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Employee engagement strategy: key questions to answer
What is employee engagement?
Employee engagement is not about attitudes towards work, emotional commitment or satisfaction.
The key thing to understand is that employees need something tangible to be engaged with. It’s not enough to engage them ‘with work’ or ‘with the organisation.’
So what should you engage people with and how should you go about it? Well, the answer to this question is an employee engagement strategy.
Below we’ve come up with three intermediate questions that will help you start thinking about an engagement strategy for your organisation.
Employee engagement strategy: three questions to start you off
Question 1: What is currently important to the organisation/senior leaders and has the political will behind it to get sufficient buy-in for an engagement programme?
This question is about organisational priorities and finding an area the organisation thinks is important enough to be the driving force behind an engagement initiative.
Imagine you’re a manufacturing firm: your products might be of lower quality than a competitor, causing you to lose market share. There’s an organisational imperative to improve product quality.
Part of this could be buying better raw materials. But you won’t create better products just by improving the raw materials.
The key thing to understand is that employees need something tangible to be engaged with.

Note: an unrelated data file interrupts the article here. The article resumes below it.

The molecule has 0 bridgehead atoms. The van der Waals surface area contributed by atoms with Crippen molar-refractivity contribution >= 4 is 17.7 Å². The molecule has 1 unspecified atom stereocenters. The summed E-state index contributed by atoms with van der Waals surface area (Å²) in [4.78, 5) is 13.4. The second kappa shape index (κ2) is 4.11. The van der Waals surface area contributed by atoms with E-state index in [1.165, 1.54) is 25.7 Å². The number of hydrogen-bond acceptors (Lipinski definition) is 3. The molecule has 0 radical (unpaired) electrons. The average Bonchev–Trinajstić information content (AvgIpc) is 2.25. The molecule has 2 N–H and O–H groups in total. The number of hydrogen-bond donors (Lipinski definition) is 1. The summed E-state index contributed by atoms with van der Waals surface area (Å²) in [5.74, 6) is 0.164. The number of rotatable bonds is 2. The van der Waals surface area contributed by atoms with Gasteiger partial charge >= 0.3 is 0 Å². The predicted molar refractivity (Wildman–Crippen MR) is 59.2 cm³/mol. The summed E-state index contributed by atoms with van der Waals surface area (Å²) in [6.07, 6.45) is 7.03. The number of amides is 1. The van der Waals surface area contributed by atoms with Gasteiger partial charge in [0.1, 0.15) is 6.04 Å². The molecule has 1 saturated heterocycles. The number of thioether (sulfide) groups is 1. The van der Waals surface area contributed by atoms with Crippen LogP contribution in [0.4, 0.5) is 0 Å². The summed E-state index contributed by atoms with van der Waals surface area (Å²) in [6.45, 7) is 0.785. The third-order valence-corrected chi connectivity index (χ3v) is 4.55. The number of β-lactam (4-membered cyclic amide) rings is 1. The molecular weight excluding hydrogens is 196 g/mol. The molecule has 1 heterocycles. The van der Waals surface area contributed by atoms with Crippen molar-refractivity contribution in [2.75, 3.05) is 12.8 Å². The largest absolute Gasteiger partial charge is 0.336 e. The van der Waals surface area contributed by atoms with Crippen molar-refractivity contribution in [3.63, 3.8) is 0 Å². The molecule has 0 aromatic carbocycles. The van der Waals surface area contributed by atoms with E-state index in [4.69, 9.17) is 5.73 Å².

There’s the human side: how can staff contribute to creating the very best products on the market? This sounds like a great opportunity for an engagement strategy because the goal is clear and backed by the organisation.
Question 2: How can you make it clear to employees a) why it’s important and b) what action they need to take?
If you’re trying to drum up enthusiasm for taking action (which is what engagement essentially is), people must get why the organisation is focusing on this particular area. There has to be a need, not just a want.
You need to share pertinent information, so in the example of the manufacturing organisation, it must be clear what the consequences of poor products on the market will be. Not just a loss in sales but all the human elements, such as unsatisfied customers or potential redundancies.
You also need to understand your audience so you can engage them in the right way. In our manufacturing company above, for example, design staff may look aghast when you point out how a design flaw is costing the business money, but this may not resonate with the customer service team.
Finally, you must make it clear what everyone can do to move the dial, because once you’ve engaged them with the problem, you then need to identify and highlight the levers they can pull to impact results.
Question 3: How can you measure whether the initiative has been a success?
If an initiative is serious enough to get senior leader attention, there must be a way to measure it to show that progress has been made. If you can prove the success of an engagement programme, you’re more likely to get the budget in future.
There are two crucial steps here: first is establishing the success criteria from the outset.
In the manufacturing example above, core metrics could be to sell more products, reduce the number of complaints and increase market share.
In each team you’ll have more specific goals, such as improving design features or providing better customer service to improve the overall product.
And don’t forget: it’s much better to underpromise and overdeliver when discussing what will be achieved.
Ultimately, coming up with an engagement strategy isn’t rocket science but you need to be clear what the organisation is trying to achieve, how each person contributes and how you can get their buy-in, and what success looks like for the project.